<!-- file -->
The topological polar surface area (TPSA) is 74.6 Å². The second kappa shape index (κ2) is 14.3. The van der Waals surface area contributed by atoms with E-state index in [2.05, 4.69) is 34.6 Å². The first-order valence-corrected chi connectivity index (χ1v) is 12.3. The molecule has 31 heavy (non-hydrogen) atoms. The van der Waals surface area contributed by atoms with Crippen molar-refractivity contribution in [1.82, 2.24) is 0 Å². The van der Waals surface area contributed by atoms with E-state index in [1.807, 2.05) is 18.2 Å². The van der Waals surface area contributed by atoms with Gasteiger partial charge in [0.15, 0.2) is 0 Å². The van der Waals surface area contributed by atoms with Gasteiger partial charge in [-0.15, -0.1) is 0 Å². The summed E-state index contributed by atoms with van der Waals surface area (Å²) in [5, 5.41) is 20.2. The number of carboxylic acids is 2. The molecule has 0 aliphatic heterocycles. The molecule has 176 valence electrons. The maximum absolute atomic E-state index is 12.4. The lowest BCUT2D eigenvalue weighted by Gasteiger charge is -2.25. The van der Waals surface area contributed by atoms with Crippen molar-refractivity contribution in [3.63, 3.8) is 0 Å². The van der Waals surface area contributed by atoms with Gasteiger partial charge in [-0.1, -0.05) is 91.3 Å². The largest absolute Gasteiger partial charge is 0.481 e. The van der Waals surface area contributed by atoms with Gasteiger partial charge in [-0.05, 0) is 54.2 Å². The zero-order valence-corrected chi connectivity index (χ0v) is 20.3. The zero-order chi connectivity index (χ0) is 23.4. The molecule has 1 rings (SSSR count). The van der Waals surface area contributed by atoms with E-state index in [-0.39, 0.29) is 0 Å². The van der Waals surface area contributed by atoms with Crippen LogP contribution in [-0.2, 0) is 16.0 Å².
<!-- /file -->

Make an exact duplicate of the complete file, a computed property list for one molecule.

The topological polar surface area (TPSA) is 74.6 Å². The second kappa shape index (κ2) is 14.3. The van der Waals surface area contributed by atoms with E-state index in [2.05, 4.69) is 34.6 Å². The first-order valence-corrected chi connectivity index (χ1v) is 12.3. The molecule has 31 heavy (non-hydrogen) atoms. The van der Waals surface area contributed by atoms with Crippen molar-refractivity contribution in [1.82, 2.24) is 0 Å². The van der Waals surface area contributed by atoms with E-state index in [1.807, 2.05) is 18.2 Å². The van der Waals surface area contributed by atoms with Gasteiger partial charge in [0.15, 0.2) is 0 Å². The van der Waals surface area contributed by atoms with Gasteiger partial charge in [-0.15, -0.1) is 0 Å². The summed E-state index contributed by atoms with van der Waals surface area (Å²) in [5, 5.41) is 20.2. The number of carboxylic acids is 2. The molecule has 0 aliphatic heterocycles. The molecule has 176 valence electrons. The maximum absolute atomic E-state index is 12.4. The lowest BCUT2D eigenvalue weighted by Gasteiger charge is -2.25. The van der Waals surface area contributed by atoms with Crippen molar-refractivity contribution in [3.63, 3.8) is 0 Å². The van der Waals surface area contributed by atoms with Gasteiger partial charge in [-0.1, -0.05) is 91.3 Å². The largest absolute Gasteiger partial charge is 0.481 e. The van der Waals surface area contributed by atoms with Gasteiger partial charge in [-0.05, 0) is 54.2 Å². The zero-order valence-corrected chi connectivity index (χ0v) is 20.3. The zero-order chi connectivity index (χ0) is 23.4. The molecule has 1 rings (SSSR count). The van der Waals surface area contributed by atoms with E-state index in [-0.39, 0.29) is 0 Å². The van der Waals surface area contributed by atoms with Crippen LogP contribution in [-0.2, 0) is 16.0 Å².